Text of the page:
NORTH JETTY NUMBER 47

From my recent postings, I sense the development of a theme that is based on my evolution as a so called fine art photographer. That evolution includes a certain amount of technical learning: both of trying to become familiar with using more advanced digital cameras, and in developing post production competency. Some of these entries will be more oriented toward sharing that advancement of skills and knowledge while discussing the aesthetic choices that I made for select images.

The photographs below are variations of another one of my all time favorites NORTH JETTY NUMBER 47.

This variation is from April 2018. It is perhaps the most worked copy of this photograph. The railroad ties on the left center compete with the primary subjects (changed in the copy below).

I just now worked this copy (January 12, 2021). I have yet to study the differences enough to select my prefered variation. I see several differences. In this image the foreground jade colored rock competes more with the small cascade of water in the center. It may just be enough to steal one’s eye away from the small waterfall. The details of the concrete wall are clearer as well.

April 3, 2010. Sony R1 at 24mm equivalent.

I think that it is time to show the original image direct from the camera (above). At this point, I feel that the subject and composition were the most redeeming values of the shot. There is some tension between the water and the wall as the relentless oceanic swells and tides continue their onslaught of the jetty. My early renderings were on the warm side, as I was still prone to wear rose-colored sunglasses in our cool coastal environment. Over time, my vision for this image morphed into the cooler realm of color balance.

Black and white worked today.

Black and White worked April 2018.

About Thomas Bethune

THOMAS ALLEN BETHUNE I have been interested in photography for most of my life. I started taking photographs with a Kodak Brownie Hawkeye camera when I was eight years old. My early subjects were trains and engineered structures as well as landscapes and family portraits. My interests and vision have matured, but the subjects that catch my eye continue to be of the same genre as my earliest visions. A neighbor man had a darkroom, and he showed me the basics of camera operation and darkroom processing. I took courses in art and photography in high school and college. I worked as an apprentice to a commercial wedding and event photographer, and I was in charge of a recreational dark room while I was in the military. As an adult, I earned a bachelor’s degree in photography from Humboldt State University. My experience with film formats included 35mm, 2 ¼”, and 4”x 5”. I exhibited at galleries near my home in Arcata California, and in Santa Fe New Mexico. All my current work is digital. I am scanning many of my legacy negatives and slides. I sometimes process and print the scanned negatives. I often post them on my blog. I process all of my prints with archival media. An award winning fine art photographer living in a redwood forest. BA Photography Director, Redwood Art Association, Eureka CA Co-curator, F Street Foto Gallery, Eureka CA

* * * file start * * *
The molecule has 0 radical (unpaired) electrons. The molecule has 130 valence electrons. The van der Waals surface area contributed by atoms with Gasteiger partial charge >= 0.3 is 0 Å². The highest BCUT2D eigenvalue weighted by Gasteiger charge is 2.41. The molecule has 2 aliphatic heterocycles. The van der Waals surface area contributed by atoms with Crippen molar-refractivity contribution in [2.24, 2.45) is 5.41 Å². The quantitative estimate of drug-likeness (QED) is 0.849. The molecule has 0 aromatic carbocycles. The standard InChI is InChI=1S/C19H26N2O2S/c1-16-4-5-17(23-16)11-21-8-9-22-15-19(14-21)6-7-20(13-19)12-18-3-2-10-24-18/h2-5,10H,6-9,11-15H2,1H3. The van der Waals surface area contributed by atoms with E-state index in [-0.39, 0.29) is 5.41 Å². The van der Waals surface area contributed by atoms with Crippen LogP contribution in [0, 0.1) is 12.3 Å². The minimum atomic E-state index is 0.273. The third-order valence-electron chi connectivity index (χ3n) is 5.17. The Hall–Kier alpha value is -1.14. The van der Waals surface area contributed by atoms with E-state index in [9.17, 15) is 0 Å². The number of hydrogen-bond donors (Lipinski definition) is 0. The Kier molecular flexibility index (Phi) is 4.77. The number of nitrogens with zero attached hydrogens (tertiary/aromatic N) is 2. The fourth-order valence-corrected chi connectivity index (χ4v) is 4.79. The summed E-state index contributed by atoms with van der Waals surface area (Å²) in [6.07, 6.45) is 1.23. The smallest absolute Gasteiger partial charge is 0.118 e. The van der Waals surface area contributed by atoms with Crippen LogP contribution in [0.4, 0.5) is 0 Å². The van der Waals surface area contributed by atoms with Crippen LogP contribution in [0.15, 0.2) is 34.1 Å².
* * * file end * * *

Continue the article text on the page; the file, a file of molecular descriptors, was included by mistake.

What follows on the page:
This entry was posted in alternative view, black and white, California, california coast, color photography, fine art photography, historic humboldt, landscape, north jetty, ocean, pacific coast, pacific ocean, Uncategorized and tagged . Bookmark the permalink.

3 Responses to NORTH JETTY NUMBER 47

  1. Michelle White says:

    Takes me into another world right here at home! My favorites are the first and the last images. The color and the clouds and…

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